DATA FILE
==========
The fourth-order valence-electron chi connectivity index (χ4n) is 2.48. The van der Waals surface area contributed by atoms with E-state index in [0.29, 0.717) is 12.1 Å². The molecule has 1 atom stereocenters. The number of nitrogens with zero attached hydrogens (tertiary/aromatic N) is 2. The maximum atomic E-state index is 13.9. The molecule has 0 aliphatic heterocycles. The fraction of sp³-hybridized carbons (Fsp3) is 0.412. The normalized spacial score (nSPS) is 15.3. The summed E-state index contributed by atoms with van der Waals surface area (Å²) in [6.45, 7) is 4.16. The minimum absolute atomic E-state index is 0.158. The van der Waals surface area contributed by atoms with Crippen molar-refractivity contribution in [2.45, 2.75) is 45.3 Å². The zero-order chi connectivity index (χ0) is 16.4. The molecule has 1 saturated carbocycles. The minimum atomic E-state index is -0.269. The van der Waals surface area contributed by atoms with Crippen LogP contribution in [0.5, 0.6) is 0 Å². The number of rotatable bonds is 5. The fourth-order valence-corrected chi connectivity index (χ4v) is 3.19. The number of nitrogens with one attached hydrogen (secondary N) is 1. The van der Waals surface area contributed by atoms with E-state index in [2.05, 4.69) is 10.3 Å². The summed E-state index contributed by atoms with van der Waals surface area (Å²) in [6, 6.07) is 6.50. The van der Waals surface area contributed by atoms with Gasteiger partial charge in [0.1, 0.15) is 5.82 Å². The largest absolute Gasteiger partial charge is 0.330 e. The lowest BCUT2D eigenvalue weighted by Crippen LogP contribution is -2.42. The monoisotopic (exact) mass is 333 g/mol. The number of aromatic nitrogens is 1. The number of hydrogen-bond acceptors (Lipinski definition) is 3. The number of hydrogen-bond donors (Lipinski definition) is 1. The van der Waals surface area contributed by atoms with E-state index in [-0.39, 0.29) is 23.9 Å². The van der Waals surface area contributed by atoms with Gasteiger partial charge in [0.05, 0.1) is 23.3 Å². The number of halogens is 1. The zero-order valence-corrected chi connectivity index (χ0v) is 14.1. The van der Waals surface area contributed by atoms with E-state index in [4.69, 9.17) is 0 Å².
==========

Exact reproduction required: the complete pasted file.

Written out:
The fourth-order valence-electron chi connectivity index (χ4n) is 2.48. The van der Waals surface area contributed by atoms with E-state index in [0.29, 0.717) is 12.1 Å². The molecule has 1 atom stereocenters. The number of nitrogens with zero attached hydrogens (tertiary/aromatic N) is 2. The maximum atomic E-state index is 13.9. The molecule has 0 aliphatic heterocycles. The fraction of sp³-hybridized carbons (Fsp3) is 0.412. The normalized spacial score (nSPS) is 15.3. The summed E-state index contributed by atoms with van der Waals surface area (Å²) in [6.45, 7) is 4.16. The minimum absolute atomic E-state index is 0.158. The van der Waals surface area contributed by atoms with Crippen molar-refractivity contribution in [2.45, 2.75) is 45.3 Å². The zero-order chi connectivity index (χ0) is 16.4. The molecule has 1 saturated carbocycles. The minimum atomic E-state index is -0.269. The van der Waals surface area contributed by atoms with Crippen LogP contribution in [0.5, 0.6) is 0 Å². The number of rotatable bonds is 5. The fourth-order valence-corrected chi connectivity index (χ4v) is 3.19. The number of nitrogens with one attached hydrogen (secondary N) is 1. The van der Waals surface area contributed by atoms with E-state index in [2.05, 4.69) is 10.3 Å². The summed E-state index contributed by atoms with van der Waals surface area (Å²) in [6, 6.07) is 6.50. The van der Waals surface area contributed by atoms with Gasteiger partial charge in [0.1, 0.15) is 5.82 Å². The largest absolute Gasteiger partial charge is 0.330 e. The lowest BCUT2D eigenvalue weighted by Crippen LogP contribution is -2.42. The monoisotopic (exact) mass is 333 g/mol. The number of aromatic nitrogens is 1. The number of hydrogen-bond acceptors (Lipinski definition) is 3. The number of hydrogen-bond donors (Lipinski definition) is 1. The van der Waals surface area contributed by atoms with E-state index in [-0.39, 0.29) is 23.9 Å². The van der Waals surface area contributed by atoms with Gasteiger partial charge in [0.05, 0.1) is 23.3 Å². The number of halogens is 1. The zero-order valence-corrected chi connectivity index (χ0v) is 14.1. The van der Waals surface area contributed by atoms with E-state index in [4.69, 9.17) is 0 Å².